Life has been interesting to say the least for ex-Stanford women's basketball player Brooke Smith since the six-foot-three center graduated in 2007. Last year, she was the 23rd overall pick in the WNBA Draft by the Minnesota Lynx. But her time in the Great White North was short as they released her on April 20. Smith then landed with the Connecticut Sun on April 29, but was cut by them on May 11.
That is what led her to Italy, where she played in Serie A during the 2007-08 season and posted nice numbers, averaging 14.6 points, 10.3 rebounds and 2.7 steals per game. Smith landed a spot on the training camp roster of the Phoenix Mercury, made their opening-night roster and anxiously awaits making her WNBA debut. TheBootleg.com recently caught up with her by phone from Phoenix and here's what she had to say.
A native of San Anselmo, CA, Smith admits that she grew up a Cardinal fan and always dreamed of attending Stanford, something that made her decision to sign with Duke out of high school even more interesting. "Back in high school, it had come down to Stanford and Duke," she said. "Growing up, I had always loved Stanford and wanted to go there, so I'm not really sure why I went to Duke. That was really the only place that I would consider going other than Stanford because of the academics."
Smith spent one season at Duke, the 2002-03 campaign but decided after that to transfer to Stanford. After sitting out the 2003-04 season, she quickly became a solid contributor for the Cardinal in 2004-05, when she averaged 13.3 points per game and was named to the Pac-10's First-Team All-Tournament Team.
As a junior in 2005-06, she averaged 17.2 points, 7.5 rebounds and 3.1 assists, earning All-Pac 10 and All-Pac 10 Tournament honors. Smith capped off a solid career by averaging 13.9 points, 7.6 boards and 3.5 assists as a senior in 2006-07. "It was great," she said of her time in Palo Alto. "I loved my experience at Stanford. I loved the teams, the coaches and had a really positive experience there."
One thing she especially remembers is how much the rivalry with Cal grew during her stay. "When I first got there, Cal wasn't that strong, so the rivalry wasn't too huge," Smith said. "But it's definitely been growing over the last two years. That's great for the Bay Area and for women's basketball. I think it makes the games more fun when you have someone local like that who is one of your fiercest rivals."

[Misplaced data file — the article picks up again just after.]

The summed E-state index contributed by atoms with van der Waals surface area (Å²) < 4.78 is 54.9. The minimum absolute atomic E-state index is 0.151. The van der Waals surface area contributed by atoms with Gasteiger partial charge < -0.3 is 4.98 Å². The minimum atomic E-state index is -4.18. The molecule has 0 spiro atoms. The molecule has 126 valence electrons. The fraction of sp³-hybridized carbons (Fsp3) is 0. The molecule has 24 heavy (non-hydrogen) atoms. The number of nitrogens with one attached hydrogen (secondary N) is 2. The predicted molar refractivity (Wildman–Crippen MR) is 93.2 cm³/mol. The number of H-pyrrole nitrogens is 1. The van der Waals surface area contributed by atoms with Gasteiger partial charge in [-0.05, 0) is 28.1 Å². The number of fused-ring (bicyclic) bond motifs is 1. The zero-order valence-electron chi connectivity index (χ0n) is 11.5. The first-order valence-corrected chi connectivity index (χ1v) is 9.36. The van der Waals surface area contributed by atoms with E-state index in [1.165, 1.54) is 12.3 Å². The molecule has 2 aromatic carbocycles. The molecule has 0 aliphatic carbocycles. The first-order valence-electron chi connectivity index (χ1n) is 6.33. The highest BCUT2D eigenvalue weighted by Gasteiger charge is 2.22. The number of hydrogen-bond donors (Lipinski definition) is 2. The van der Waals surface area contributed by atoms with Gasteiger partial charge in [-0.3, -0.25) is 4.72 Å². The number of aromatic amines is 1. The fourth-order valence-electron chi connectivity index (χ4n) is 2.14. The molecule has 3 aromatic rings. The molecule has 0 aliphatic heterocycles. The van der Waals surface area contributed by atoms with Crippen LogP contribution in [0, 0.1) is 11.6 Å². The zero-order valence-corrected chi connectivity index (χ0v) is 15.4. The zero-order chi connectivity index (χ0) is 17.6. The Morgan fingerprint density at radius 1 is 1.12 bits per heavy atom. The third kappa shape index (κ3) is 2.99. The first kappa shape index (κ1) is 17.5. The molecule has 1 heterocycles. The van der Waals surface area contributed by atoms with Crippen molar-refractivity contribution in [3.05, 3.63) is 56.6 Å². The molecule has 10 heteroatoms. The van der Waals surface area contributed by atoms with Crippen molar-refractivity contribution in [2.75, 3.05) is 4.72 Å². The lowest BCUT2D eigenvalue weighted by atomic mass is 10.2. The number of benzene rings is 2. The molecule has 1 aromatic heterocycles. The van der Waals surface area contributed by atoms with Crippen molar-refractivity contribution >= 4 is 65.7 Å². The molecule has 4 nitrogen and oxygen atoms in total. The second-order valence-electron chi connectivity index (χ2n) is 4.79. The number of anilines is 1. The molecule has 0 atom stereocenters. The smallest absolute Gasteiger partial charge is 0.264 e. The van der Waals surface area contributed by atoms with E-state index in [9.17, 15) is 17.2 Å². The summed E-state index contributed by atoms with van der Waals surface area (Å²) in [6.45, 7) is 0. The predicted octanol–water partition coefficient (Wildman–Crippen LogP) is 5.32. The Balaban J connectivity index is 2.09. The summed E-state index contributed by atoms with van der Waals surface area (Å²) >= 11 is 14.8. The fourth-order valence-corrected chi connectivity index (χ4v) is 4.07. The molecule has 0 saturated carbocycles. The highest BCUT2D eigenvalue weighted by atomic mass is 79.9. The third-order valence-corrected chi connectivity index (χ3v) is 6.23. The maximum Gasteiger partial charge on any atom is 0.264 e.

Her solid career led her to become a first-round draft pick of the WNBA's Minnesota Lynx in 2007. But Smith wasn't able to stick with them and signed with Connecticut but was also cut by the Sun. She is now on her third different team in just two seasons.
Smith admits that when she first came to the professional ranks a year ago, she didn't really know what exactly to expect. "I think coming out of college, you don't know what to expect," she said. "That's what happened to me going into the whole Minnesota thing. I didn't know what the WNBA was going to be like, how I was going to fit in or how I would adjust. It didn't work out but then I went to Connecticut and that didn't work out either. But, I learned and grew from those experiences. Everything happens for a reason. It's been interesting to see how different teams are run and how different coaches are run. It's interesting to see how things are done differently at different places."
But she does feel like she has found a place where she can thrive in Phoenix. "It's definitely a cool thing being part of this team," Smith stated. "Making it in the WNBA is something I am really excited about and feel really good about. I haven't had a chance to play yet but know my time will come. I know that I will have to start somewhere and look forward to getting my foot in the door here."
However, after being cut from the WNBA twice a year ago, Smith's basketball career led her abroad to Italy, where she thrived and did well enough to earn another shot at the WNBA. "It (playing abroad) was different but was a good experience," she said. "It forced me to grow up by being on my own. It's different from college because the culture is different and you're not around a bunch of teammates that you've known for years. It was great to be there, see the country and to experience a different culture and way of life. It was a different place to live and it was cool, a really good experience."
Like most players who venture abroad to play professionally, Smith immediately noticed some pretty major differences, not just in how the game itself is played, but also in how the teams are run. "The club I played for wasn't extremely professional, so the biggest difference is that things are more well-run here," she said. "Things are put together better here, you get paid on time and other things that you overlook here. Overseas, things aren't handled the same way that they are here and it's sometimes easy to take things for granted."
After what she experienced last year, Smith clearly has no illusions about how tough the jump is from college basketball to playing professionally. So, she knows she has some adjustments to make if she is to thrive and survive in the WNBA. "My biggest adjustment going from high school to college and then college to the pros is that the players here are bigger and stronger," she said. "You keep trying to grow and get stronger. For me, it's just a strength thing. I've just got to keep trying to get stronger and get more adjusted to this style of play. That's what I'm trying to do."
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